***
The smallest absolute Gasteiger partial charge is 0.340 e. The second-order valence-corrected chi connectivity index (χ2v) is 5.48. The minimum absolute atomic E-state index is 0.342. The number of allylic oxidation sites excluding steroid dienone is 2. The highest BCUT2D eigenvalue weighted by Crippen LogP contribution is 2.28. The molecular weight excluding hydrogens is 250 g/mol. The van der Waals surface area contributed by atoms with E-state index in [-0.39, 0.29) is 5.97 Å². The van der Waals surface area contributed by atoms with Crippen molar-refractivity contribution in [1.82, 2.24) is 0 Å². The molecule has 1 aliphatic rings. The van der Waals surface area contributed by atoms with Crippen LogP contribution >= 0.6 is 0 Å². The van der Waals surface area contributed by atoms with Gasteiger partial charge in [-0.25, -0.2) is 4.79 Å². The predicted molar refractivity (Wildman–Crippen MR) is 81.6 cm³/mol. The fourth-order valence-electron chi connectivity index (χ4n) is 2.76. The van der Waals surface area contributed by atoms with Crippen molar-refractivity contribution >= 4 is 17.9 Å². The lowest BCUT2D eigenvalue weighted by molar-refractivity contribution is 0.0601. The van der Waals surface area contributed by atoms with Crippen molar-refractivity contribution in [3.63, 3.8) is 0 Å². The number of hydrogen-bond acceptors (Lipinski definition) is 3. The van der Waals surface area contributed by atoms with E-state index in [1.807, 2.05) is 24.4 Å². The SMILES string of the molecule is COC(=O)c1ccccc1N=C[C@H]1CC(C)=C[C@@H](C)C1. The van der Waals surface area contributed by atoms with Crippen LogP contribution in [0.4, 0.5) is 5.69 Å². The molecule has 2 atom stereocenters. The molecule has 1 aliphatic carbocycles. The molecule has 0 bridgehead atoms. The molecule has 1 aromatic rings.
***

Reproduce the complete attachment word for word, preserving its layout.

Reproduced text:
The smallest absolute Gasteiger partial charge is 0.340 e. The second-order valence-corrected chi connectivity index (χ2v) is 5.48. The minimum absolute atomic E-state index is 0.342. The number of allylic oxidation sites excluding steroid dienone is 2. The highest BCUT2D eigenvalue weighted by Crippen LogP contribution is 2.28. The molecular weight excluding hydrogens is 250 g/mol. The van der Waals surface area contributed by atoms with E-state index in [-0.39, 0.29) is 5.97 Å². The van der Waals surface area contributed by atoms with Crippen molar-refractivity contribution in [1.82, 2.24) is 0 Å². The molecule has 1 aliphatic rings. The van der Waals surface area contributed by atoms with Crippen LogP contribution >= 0.6 is 0 Å². The van der Waals surface area contributed by atoms with Gasteiger partial charge in [-0.25, -0.2) is 4.79 Å². The predicted molar refractivity (Wildman–Crippen MR) is 81.6 cm³/mol. The fourth-order valence-electron chi connectivity index (χ4n) is 2.76. The van der Waals surface area contributed by atoms with Crippen molar-refractivity contribution >= 4 is 17.9 Å². The lowest BCUT2D eigenvalue weighted by molar-refractivity contribution is 0.0601. The van der Waals surface area contributed by atoms with Crippen molar-refractivity contribution in [3.63, 3.8) is 0 Å². The number of hydrogen-bond acceptors (Lipinski definition) is 3. The van der Waals surface area contributed by atoms with E-state index in [1.807, 2.05) is 24.4 Å². The SMILES string of the molecule is COC(=O)c1ccccc1N=C[C@H]1CC(C)=C[C@@H](C)C1. The van der Waals surface area contributed by atoms with Crippen LogP contribution in [0.4, 0.5) is 5.69 Å². The molecule has 2 atom stereocenters. The molecule has 1 aliphatic carbocycles. The molecule has 0 bridgehead atoms. The molecule has 1 aromatic rings.